Collaboration

Best practices for ensuring top-notch collaboration with your whole team.

Get Collaborative

One of the hallmark features of Trello is that it’s really easy to collaborate and work with others. Whether it’s co-workers, a spouse, or some friends, Trello boards give everyone a shared perspective. You can view everything you need and access all of the information in one place. That’s right: never get lost in an annoying email chain again. You can thank us later.

Be A Leader

A productive team often has a great leader. If you are that leader, the board creator and visionary, share your outlook with your fellow band of merry board members so that everyone has a common goal and sense of direction:

  • Get everyone on board with a “how-to” card that is easily accessible at the top of the first list on the board. Add goals, timelines, resources, and links to relevant chat channels to this card. It might also be helpful to explain the workflow here.
  • Instantly see what’s not getting done with the Card Aging Power-Up, which sets the color of cards to fade out over time if they haven’t had any activity in a while.
  • Have a dedicated meeting spot accessible on a board with the Google Hangouts or appear.in Power-Ups. Host regular standups with board members so that everyone can share what they’ve done, what they are working on, and anything that’s blocking their work.

Comments, Mentions, & More

Collaboration often leads to great discussion around the work getting done, constructive feedback, and (deserved!) congratulations on a job well done. Here are some quick tips to get the dialogue going:

  • Leave a comment on a card to provide a status update for your team. This way they know what’s been worked on and won’t have to bother you later.
  • Want to grab someone’s attention? @ mention them in a comment to send them a notification that will direct them right to the task at hand. This is a great way to request input, share information, or pass a task to the next person in the workflow.
  • Mention everyone on a card or an entire board with @card and @board, respectively. Be careful with your newfound @ mention powers!
  • Feeling... emojinal? For times when emoji speaks louder than words, click the 😄 at the bottom of the comment box and let your “voice” be heard.

Mark It Done

The funny thing about effective collaboration is that sometimes less can mean much more. When everyone knows what’s being done without needing to ask, time is saved for all involved. Here are some effective ways to spread the good word on your work:

  • Simply drag the card over to a designated “Done” list. For all the productivity powerhouses who need more than a single done list, break them up by week or month.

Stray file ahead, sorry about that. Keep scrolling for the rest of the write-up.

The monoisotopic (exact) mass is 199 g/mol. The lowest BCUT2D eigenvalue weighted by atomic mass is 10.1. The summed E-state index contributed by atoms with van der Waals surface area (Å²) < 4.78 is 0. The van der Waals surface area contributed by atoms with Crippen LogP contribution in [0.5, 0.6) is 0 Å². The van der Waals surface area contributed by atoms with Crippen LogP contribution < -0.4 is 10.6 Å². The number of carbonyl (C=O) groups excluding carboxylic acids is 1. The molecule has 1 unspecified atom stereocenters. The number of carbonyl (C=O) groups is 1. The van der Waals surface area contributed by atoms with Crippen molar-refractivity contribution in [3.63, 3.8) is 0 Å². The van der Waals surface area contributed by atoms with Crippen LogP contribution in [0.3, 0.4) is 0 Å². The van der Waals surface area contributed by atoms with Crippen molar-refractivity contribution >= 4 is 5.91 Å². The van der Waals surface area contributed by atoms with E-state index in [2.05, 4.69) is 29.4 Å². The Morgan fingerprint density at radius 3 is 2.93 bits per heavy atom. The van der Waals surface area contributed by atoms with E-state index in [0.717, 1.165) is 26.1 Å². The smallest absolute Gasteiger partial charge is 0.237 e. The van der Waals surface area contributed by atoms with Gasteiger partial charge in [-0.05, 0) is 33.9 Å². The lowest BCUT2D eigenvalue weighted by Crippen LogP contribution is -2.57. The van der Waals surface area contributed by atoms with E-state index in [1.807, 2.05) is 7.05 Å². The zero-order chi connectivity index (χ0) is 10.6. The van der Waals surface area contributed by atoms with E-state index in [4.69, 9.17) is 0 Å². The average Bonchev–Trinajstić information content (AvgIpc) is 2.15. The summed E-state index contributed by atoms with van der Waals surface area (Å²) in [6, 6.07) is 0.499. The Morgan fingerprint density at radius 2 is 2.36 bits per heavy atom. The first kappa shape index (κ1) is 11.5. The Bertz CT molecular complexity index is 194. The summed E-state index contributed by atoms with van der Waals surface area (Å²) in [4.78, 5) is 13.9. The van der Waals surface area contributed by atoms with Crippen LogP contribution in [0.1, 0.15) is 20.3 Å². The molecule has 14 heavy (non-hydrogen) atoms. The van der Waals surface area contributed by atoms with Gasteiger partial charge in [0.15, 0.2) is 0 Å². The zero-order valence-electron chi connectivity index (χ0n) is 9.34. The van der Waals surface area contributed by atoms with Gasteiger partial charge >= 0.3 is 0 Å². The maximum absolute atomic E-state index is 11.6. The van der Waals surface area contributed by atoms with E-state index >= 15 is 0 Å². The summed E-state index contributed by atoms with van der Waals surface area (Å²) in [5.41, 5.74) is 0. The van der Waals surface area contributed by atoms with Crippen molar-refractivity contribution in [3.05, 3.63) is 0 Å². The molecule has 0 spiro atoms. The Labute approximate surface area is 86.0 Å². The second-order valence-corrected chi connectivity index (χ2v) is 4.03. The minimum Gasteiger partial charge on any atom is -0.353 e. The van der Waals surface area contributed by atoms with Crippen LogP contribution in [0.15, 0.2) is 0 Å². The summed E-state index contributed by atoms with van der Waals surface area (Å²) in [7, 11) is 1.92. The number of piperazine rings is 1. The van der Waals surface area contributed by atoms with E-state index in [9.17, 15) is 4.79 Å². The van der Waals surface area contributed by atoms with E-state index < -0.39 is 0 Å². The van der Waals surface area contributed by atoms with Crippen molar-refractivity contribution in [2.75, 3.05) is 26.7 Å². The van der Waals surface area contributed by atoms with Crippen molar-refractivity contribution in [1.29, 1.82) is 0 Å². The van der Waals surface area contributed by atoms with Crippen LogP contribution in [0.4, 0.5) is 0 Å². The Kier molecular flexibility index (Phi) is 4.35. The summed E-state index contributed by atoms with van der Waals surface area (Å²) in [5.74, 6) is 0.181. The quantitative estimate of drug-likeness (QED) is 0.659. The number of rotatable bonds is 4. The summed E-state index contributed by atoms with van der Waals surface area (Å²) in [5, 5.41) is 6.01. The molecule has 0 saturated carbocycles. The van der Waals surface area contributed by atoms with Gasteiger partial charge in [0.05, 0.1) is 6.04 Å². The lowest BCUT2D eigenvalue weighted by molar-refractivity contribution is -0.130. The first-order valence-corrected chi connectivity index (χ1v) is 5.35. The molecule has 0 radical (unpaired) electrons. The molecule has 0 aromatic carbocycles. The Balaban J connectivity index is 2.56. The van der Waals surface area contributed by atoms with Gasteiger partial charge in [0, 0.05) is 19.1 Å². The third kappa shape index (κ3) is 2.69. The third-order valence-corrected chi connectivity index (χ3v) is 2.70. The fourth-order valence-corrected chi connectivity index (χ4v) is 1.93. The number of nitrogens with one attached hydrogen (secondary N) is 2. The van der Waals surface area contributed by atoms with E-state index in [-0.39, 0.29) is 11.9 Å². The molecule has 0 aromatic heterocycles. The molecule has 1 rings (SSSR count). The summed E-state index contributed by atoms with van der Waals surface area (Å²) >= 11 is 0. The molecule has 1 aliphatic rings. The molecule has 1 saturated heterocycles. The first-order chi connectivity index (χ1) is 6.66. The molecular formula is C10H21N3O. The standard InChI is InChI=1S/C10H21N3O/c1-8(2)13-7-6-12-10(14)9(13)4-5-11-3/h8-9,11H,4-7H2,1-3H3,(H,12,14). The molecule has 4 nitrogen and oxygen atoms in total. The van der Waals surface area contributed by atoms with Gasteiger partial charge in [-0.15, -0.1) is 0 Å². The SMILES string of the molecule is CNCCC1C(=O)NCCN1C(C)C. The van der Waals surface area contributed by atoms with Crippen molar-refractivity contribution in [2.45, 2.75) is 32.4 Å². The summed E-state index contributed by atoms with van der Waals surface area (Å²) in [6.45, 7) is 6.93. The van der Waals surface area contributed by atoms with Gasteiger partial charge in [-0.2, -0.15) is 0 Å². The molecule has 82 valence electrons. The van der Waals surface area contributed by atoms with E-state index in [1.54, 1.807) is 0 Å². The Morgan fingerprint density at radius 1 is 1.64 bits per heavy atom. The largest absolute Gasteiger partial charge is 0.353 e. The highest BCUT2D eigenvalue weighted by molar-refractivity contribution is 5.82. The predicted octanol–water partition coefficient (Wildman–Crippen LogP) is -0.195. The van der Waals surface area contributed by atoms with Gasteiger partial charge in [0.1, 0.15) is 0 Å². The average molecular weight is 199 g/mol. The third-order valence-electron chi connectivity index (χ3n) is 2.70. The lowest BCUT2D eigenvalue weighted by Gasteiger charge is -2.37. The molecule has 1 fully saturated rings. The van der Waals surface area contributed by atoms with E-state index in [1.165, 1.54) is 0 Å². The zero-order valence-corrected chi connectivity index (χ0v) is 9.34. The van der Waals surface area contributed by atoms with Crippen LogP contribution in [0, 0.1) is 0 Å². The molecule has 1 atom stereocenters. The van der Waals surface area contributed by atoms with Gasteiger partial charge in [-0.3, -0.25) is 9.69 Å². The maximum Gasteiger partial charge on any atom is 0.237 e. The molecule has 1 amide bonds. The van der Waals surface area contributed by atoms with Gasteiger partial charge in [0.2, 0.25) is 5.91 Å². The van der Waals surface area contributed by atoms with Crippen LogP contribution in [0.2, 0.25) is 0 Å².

• In a single click, mark cards with due dates as done and let everyone revel in that green symbol of success.
  • For the label lovers out there, apply a “Done” label to a card and move on to the next great thing in the pipeline.

#TrelloTips: Make sure that no important due dates get lost on a long list. If a list has cards with due dates, click the list’s menu icon and select “Sort by Date” to surface all of the cards with due dates on them.

Subscribe Vs. Add A Member

Here’s a common scenario: You’re the board maestro orchestrating collaborative masterpieces. You always want to be in the know on all the board’s activity so you add yourself to cards left and right. Hold on a minute, Mozart—there’s a better way.

The trouble with adding your avatar to cards for which you are not directly responsible is that it could remove the clarity of others having the ability to see in a glance who is working on what. Instead, you may want to try just subscribing to cards to receive all of those same, juicy notifications.

In fact, you can even subscribe to individual lists or an entire Trello board, which can be a real productivity enhancer for some workflows.

  • Managers of a team or a project who want to be notified when tasks are completed can subscribe to the “Done” list on the board.
  • If you are a critical part of a workflow, like a copy editor for a draft or a QA tester on a development team, subscribe to the appropriate list. Sure, you’d expect to be added to the card or mentioned in a comment, but why not have your bases covered?
  • Subscribe to an “Incoming” list if you are in sales and a hot new lead comes in that should be contacted, or if you are in support and there’s a new ticket. Whatever your workflow, use subscriptions to stay informed on what’s most important to you.

Stay Connected

Make sure that communication across different apps doesn’t become siloed with Power-Ups. Connect the apps and services that you rely on, like Google Drive or Salesforce, to your Trello boards to bring the information you need right into your workflow.

For example, the Slack Power-Up let’s you attach key conversations to Trello cards so that you can turn talk into an action item. Plus, you can also send Trello cards to Slack to kick off a brainstorm session, or get Slack alerts from actions in Trello for the items that matter to your team the most.

This not only saves time and prevents context switching, but also turns Trello into your custom productivity hub.

There you have it, the keys to the collaboration kingdom. Now it’s time to expand your domain!

Next Up:

Create A Team→